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SFU bargained in bad faith with CUPE staff: LRB

Simon Fraser University has been bargaining in bad faith with over 1,000 CUPE (Canadian Union of Public Employees) support workers, according to a ruling by the province's labor relations board (LRB) on January 21.

The workers, represented by CUPE local 3338, have been working without a contract for nearly three years now. They are clerical workers, computer operators, library assistants, technicians, lifeguards, financial aid advisors, building technologists, programmer analysts, buyers, stores clerks, information specialists, control clerks, department resource specialists, maintenance schedulers and programmers.

The LRB ruled that the university had bargained in bad faith by insisting that negotiations with the support workers be tied to resolving the school’s difficulties with a multi party pension plan which is reportedly over $65 million in the red. Richard Longpre, an LRB vice chair, ruled that "…the University's attempt to keep the Pension Plan on the bargaining table at this time is a breach of Sections 11 and 47 of the Code."

According to CUPE, the SFU Pension Plan is a multi-party plan that can only be changed by all the participants, including other unions and staff associations.  The union says that those players all pulled out of pension talks late last year saying they would only discuss the pension once they had negotiated collective agreements. CUPE has repeatedly assured SFU that it will do everything it can to help the university out of its pension crisis, say union sources -- but only after collective bargaining has concluded and only with the other plan participants.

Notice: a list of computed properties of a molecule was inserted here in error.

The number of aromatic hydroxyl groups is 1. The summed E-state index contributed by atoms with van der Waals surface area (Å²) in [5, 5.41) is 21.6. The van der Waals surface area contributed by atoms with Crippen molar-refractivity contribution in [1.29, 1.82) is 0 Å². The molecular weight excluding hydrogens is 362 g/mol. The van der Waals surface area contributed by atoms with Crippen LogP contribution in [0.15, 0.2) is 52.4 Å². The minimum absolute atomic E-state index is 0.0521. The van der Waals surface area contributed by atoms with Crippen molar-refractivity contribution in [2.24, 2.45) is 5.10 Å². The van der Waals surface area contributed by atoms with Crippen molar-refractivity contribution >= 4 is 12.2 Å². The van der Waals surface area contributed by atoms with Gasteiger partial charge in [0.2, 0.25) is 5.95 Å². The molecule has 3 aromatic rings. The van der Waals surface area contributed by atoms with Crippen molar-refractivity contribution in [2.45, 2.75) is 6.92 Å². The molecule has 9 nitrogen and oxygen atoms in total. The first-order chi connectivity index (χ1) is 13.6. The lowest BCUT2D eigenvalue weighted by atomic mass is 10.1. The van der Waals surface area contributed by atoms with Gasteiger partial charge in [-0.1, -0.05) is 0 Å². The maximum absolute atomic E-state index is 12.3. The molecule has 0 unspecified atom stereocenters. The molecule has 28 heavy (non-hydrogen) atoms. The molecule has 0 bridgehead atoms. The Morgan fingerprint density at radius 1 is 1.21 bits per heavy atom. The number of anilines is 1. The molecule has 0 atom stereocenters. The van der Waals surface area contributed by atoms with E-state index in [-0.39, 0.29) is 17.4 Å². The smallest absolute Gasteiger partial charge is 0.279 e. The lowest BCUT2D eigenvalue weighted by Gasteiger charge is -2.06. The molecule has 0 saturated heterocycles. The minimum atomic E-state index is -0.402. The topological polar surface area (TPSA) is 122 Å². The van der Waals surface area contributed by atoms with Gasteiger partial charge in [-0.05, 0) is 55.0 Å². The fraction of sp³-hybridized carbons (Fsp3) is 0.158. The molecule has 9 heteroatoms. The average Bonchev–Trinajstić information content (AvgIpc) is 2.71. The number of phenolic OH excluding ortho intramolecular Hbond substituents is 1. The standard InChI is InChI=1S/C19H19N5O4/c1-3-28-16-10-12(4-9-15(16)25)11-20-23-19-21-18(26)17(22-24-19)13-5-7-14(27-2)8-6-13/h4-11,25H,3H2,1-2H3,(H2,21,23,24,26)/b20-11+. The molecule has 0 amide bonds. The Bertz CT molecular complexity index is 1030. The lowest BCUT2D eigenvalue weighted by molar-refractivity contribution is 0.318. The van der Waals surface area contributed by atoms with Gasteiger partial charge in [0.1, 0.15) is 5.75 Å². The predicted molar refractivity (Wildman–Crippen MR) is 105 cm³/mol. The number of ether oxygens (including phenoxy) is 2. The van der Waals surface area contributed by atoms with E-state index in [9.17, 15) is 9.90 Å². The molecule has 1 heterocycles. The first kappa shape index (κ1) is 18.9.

CUPE 3338 president Lynne Fowler said in a CUPE press release that the decision "is a vindication for our members and our bargaining committee –- we have waited too long for a contract –- that’s the message to SFU in this decision."

In a conversation with The Tyee on January 24, Fowler said her local was ready to go back to the negotiating table.

"If they approach us, we'll meet," she said. "We haven't had a contract since April 2010. A lot of time has gone down the drain."

Fowler said she was concerned that SFU might appeal the LRB decision rather than resume bargaining. The Tyee left multiple messages asking for comment on this matter with SFU president Andrew Petter and SFU's executive director of Human Resources Dario Nonis. Neither made himself available before this story was filed.

Tom Sandborn covers labour relations and health policy beats for The Tyee. He welcomes your feedback and story tips at

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